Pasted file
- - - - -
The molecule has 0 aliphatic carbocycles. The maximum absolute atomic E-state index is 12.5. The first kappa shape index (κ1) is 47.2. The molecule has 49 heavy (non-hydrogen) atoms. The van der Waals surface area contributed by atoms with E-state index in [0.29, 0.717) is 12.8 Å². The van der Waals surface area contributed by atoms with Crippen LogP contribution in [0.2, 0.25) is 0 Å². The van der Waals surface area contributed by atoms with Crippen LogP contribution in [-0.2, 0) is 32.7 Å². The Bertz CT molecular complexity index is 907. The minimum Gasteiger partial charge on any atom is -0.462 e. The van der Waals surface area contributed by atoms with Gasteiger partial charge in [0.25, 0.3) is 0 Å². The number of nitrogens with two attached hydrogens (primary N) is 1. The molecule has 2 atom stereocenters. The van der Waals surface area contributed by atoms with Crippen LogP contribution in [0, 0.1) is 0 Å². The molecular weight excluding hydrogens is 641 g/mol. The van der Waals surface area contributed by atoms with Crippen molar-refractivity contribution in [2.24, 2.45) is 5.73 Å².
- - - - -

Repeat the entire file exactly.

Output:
The molecule has 0 aliphatic carbocycles. The maximum absolute atomic E-state index is 12.5. The first kappa shape index (κ1) is 47.2. The molecule has 49 heavy (non-hydrogen) atoms. The van der Waals surface area contributed by atoms with E-state index in [0.29, 0.717) is 12.8 Å². The van der Waals surface area contributed by atoms with Crippen LogP contribution in [0.2, 0.25) is 0 Å². The van der Waals surface area contributed by atoms with Crippen LogP contribution in [-0.2, 0) is 32.7 Å². The Bertz CT molecular complexity index is 907. The minimum Gasteiger partial charge on any atom is -0.462 e. The van der Waals surface area contributed by atoms with Gasteiger partial charge in [0.25, 0.3) is 0 Å². The number of nitrogens with two attached hydrogens (primary N) is 1. The molecule has 2 atom stereocenters. The van der Waals surface area contributed by atoms with Crippen LogP contribution in [0, 0.1) is 0 Å². The molecular weight excluding hydrogens is 641 g/mol. The van der Waals surface area contributed by atoms with Crippen molar-refractivity contribution in [2.24, 2.45) is 5.73 Å².